3. Lemongrass (Cymbopogon citratus) and Basil (Ocimum)

These results suggest a potential utilization of the essential oil of these two Ocimum species for the control of A. aegypti. (Larvicidal Activity of essential oils from Brazilian plants against Aedes aegypti L. http://dx.doi.org/10.1590/S0074-02762004000500015.)


4. Combination: Thyme, Clove, Geranium

Thyme and clove oils were the most effective mosquito repellents and provided 1 1/2 to 3 1/2 h of protection, depending on oil concentration. Clove oil (50%) combined with geranium oil (50%) or with thyme oil (50%) prevented biting by An. albimanus for 1 1/4 to 2 1/2 h. (Barnard DR 1999. Repellency of essential oils to mosquitoes (Diptera: Culicidae). J Med Entomol 36: 625-629.)


5. Combination: Patchouli, Citronella, Clove

The mosquito repellent activity of 38 essential oils from plants at three concentrations was screened against the mosquito Aedes aegypti under laboratory conditions using human subjects. On a volunteer’s forearm, 0.1 mL of oil was applied per 30 cm2 of exposed skin. When the tested oils were applied at a 10% or 50% concentration, none of them prevented mosquito bites for as long as 2 h, but the undiluted oils of Cymbopogon nardus (citronella), Pogostemon cablin (patchuli), Syzygium aromaticum (clove) and Zanthoxylum limonella (Thai name: makaen) were the most effective and provided 2 h of complete repellency. (Trongtokit, Y., Rongsriyam, Y., Komalamisra, N. and Apiwathnasorn, C. (2005), Comparative repellency of 38 essential oils against mosquito bites. Phytother. Res., 19: 303–309. doi: 10.1002/ptr.1637.)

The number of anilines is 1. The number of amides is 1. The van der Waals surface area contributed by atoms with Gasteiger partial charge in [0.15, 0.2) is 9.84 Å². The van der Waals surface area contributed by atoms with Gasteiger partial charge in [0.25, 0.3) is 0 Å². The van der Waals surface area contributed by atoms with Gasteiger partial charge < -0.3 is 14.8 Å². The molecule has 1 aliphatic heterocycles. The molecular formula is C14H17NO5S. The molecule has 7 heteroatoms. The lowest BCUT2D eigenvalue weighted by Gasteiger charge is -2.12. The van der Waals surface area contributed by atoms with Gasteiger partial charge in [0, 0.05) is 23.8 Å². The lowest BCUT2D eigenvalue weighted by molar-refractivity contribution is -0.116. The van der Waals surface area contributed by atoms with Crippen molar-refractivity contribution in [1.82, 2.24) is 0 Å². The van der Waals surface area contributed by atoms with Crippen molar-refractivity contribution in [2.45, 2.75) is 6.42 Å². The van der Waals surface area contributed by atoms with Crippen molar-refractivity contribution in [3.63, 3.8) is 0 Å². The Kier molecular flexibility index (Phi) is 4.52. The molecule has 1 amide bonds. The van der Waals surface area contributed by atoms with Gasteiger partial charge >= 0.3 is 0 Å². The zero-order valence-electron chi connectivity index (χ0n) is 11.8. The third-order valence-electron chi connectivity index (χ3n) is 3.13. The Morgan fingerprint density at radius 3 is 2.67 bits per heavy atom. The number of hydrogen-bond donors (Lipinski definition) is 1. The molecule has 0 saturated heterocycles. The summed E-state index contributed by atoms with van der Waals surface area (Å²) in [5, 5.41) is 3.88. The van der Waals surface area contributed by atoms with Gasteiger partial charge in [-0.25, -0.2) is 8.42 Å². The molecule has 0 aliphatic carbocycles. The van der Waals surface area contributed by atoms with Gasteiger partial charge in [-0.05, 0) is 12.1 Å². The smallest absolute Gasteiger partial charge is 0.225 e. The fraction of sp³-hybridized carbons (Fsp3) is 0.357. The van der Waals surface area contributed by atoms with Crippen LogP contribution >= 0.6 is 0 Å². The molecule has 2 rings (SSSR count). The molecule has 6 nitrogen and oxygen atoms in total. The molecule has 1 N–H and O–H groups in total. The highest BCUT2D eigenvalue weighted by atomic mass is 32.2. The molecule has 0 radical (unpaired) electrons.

6. Combination including Melaleuca, Niaouli, Catnip

The five most effective oils were those of Litsea (Litsea cubeba), Cajeput (Melaleuca leucadendron), Niaouli (Melaleuca quinquenervia), Violet (Viola odorata), and Catnip (Nepeta cataria), which induced a protection time of 8 h at the maximum and a 100% repellency against all three species. (Repellency effect of forty-one essential oils against Aedes, Anopheles, and Culex mosquitoes. Parasitology Research. September 2006, Volume 99, Issue 4, pp 478-490.)


7. Combination: Rosemary, Citronella, Thyme components

Pulegone, thymol, eugenol, trans-anithole, rosemary oil and citronellal showed high larvicidal activity against all larval stages of Ae. aegypti (LC50 values 10.3–40.8 mg L?1). (Larvicidal and oviposition-altering activity of monoterpenoids, trans-anithole and rosemary oil to the yellow fever mosquito Aedes aegypti (Diptera: Culicidae). Pest. Manag. Sci. 2009, 65: 241–248. doi: 10.1002/ps.1675.)

8. Myrtle and Rosemary